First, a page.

Thursday, 19 January 2012

Guest Spot: Alexander Hall, Vineyard Intelligence

If you have ever wanted to leave the rat race and buy a vineyard, or you simply want to try something different and invest in a Chateau and a few always need professional, reliable advice, backed up by someone who is aware of current deals, offers and market trends. It can be best to enter these kind of dream adventures with your eyes open! Sometimes you might also need to know more details such as the €€ per hectare of Pomerol versus Castillon or the €€ per hectare of Pauillac versus Puisseguin.
THE man to ask is Alexander Hall of Vineyard Intelligence. We are very pleased that he has answered a few questions here:

1. So Alex. tell me why you ended working with wine?

My stepfather, who is originally from New Zealand, bought some land in Marlborough and started a vineyard, which we have since sold to Jackson Estate. During a sabbatical in 2002 I headed down to Marlborough and ended up working for Ivan Sutherland at Dog Point Vineyard. I loved it and made up my mind before heading back to London that I was going to find a way into the wine business. I originally thought of buying my own vineyard but soon realised that this was out of reach financially. However, I quit my job, sold my house and moved to Bordeaux in 2004 and have been here ever since. I started working with Gavin and Angela Quinney at Château Bauduc, before moving to work with Thierry Valette at Clos Puy Arnaud in Cotes de Castillon and then with the Bécot family at Château Beau-Séjour Bécot in Saint-Emilion.

2. Did you have a specific person or mentor in wine?

No one specific but lots of people who have helped me along the way, including Ivan Sutherland, at Dog Point in Marlborough, for getting me started; Gavin Quinney at Château Bauduc, for offering me the chance to come and work in Bordeaux and for lots of subsequent advice and encouragement; Thierry Valette for introducing me to the craft of handmade wines; Wendy Narby of Insider Tasting for countless contacts and referrals and many more.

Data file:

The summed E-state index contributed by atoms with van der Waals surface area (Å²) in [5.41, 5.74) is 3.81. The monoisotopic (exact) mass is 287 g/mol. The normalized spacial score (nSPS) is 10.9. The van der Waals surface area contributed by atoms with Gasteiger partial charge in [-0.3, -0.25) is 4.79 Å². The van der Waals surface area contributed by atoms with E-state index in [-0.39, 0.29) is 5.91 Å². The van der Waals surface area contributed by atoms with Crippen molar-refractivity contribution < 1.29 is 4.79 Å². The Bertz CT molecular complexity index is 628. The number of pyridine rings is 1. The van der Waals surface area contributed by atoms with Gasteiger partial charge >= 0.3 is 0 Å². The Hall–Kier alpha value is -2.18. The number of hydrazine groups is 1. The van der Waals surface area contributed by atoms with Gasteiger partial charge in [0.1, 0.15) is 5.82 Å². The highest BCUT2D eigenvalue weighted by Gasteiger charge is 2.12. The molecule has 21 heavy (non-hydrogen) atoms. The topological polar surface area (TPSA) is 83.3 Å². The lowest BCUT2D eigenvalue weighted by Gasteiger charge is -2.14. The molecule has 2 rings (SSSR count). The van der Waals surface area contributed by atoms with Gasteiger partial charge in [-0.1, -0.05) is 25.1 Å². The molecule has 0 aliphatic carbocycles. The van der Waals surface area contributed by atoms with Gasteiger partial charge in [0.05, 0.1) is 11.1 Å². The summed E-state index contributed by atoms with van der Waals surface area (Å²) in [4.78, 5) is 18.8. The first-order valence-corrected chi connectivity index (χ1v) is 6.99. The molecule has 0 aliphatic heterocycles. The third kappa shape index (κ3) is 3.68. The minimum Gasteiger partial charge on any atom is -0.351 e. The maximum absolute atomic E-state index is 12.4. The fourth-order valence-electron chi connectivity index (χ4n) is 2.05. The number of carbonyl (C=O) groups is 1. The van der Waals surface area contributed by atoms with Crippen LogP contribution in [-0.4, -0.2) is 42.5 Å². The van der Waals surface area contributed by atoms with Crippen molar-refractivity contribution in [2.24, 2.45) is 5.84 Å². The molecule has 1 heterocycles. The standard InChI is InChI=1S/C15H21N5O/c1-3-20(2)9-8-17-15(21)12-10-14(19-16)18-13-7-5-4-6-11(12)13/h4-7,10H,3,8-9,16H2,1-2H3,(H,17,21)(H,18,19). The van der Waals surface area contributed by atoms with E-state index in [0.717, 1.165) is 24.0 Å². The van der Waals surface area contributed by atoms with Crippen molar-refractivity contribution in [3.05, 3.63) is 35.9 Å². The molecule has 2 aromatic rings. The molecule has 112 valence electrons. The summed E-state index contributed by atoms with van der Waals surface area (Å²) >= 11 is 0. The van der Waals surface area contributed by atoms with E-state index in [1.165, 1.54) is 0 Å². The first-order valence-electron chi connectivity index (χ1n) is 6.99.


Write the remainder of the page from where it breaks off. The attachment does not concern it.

3. You started Vineyard Intelligence recently to advise people on buying and selling wine estates. You have a vast knowledge of vineyards all around France and New Zealand. In your opinion which area of vineyards or appellation in the World currently offers the best return on your investment?

That is a very tricky question to answer. The top appellations in Bordeaux have offered spectacular returns over the last decade due to a combination of rising wine prices and large increases in land values. However, with land prices running at 1.5 to 2 million Euros per hectare for the top appellations the return on capital is not what it used to be. That said, buying into these appellations will never be a poor investment as they are only likely to become more sought after. In many other areas land prices tend to fluctuate according to grape/wine prices. Marlborough New Zealand is a good example of this. I published a piece on my website in December 2010 comparing land prices in Marlborough, New Zealand and Bordeaux. As grape prices in Marlborough have decreased by approx. 50% so land prices have followed suit, falling from a peak of approx. NZD 300 000 per hectare to current levels of approx. NZD 150 000 per hectare. As always, some of the best returns are to be made by people spotting great terroir that has yet to be exploited. They might be able to buy the land cheaply but they take the risk as to how good the wines will be and, more importantly, how the market will take to them.

4. You have a great knowledge of Bordeaux and you are often chatting with key players in production and Chateau owners. With the 2011 vintage having just finished alcoholic fermentation what are your views on the 2011 harvest and growing season?

The 2011 vintage in Bordeaux was more difficult than many producers are letting on. The early season drought was extreme and was followed by a relatively cool and damp ripening season together with changeable weather during the harvest. The top terroirs will produce decent wines but many people ended up picking earlier than they would have liked, particularly for the Merlot. The dry whites should be reasonably good but this will not be a classic vintage, probably closest to 2002 of the more recent vintages i.e. average quality with some surprises and the best producers standing out.
5. Bordeaux seems to have polarised in price recently between the 'haves' and the 'have nots'. In your opinion where are the best qpr wines being produced in all the Bordeaux appellations?

Dry white AOC Bordeaux form the Entre-Deux-Mers in particular and Cotes de Bordeaux reds from the best terroir/producers.

6.Why did you decide to start Vineyard Intelligence ?

From my own experience as an overseas buyer with relatively little knowledge of running a vineyard and making wine there seemed to be a gap in the market for someone who could provide these buyers with local knowledge, technical expertise and useful contacts. While some of the local real estate agents that specialise in vineyards can provide some of the above they are trying to act as advisor to both the buyer and the seller and they are also restricted to offering those properties for which they have a mandate and are therefore not able to offer the buyer full market coverage. Having seen the success of businesses such as Property Vision in the UK prime real estate market I decided to try and adapt this "buying agent" model to the French vineyard market.

Thanks Alex.
So, if you want to take the plunge and invest in a vineyard, or if you have friends who want to live the dream I can thoroughly recommend that you contact Alex Hall at Vineyard Intelligence.

No comments: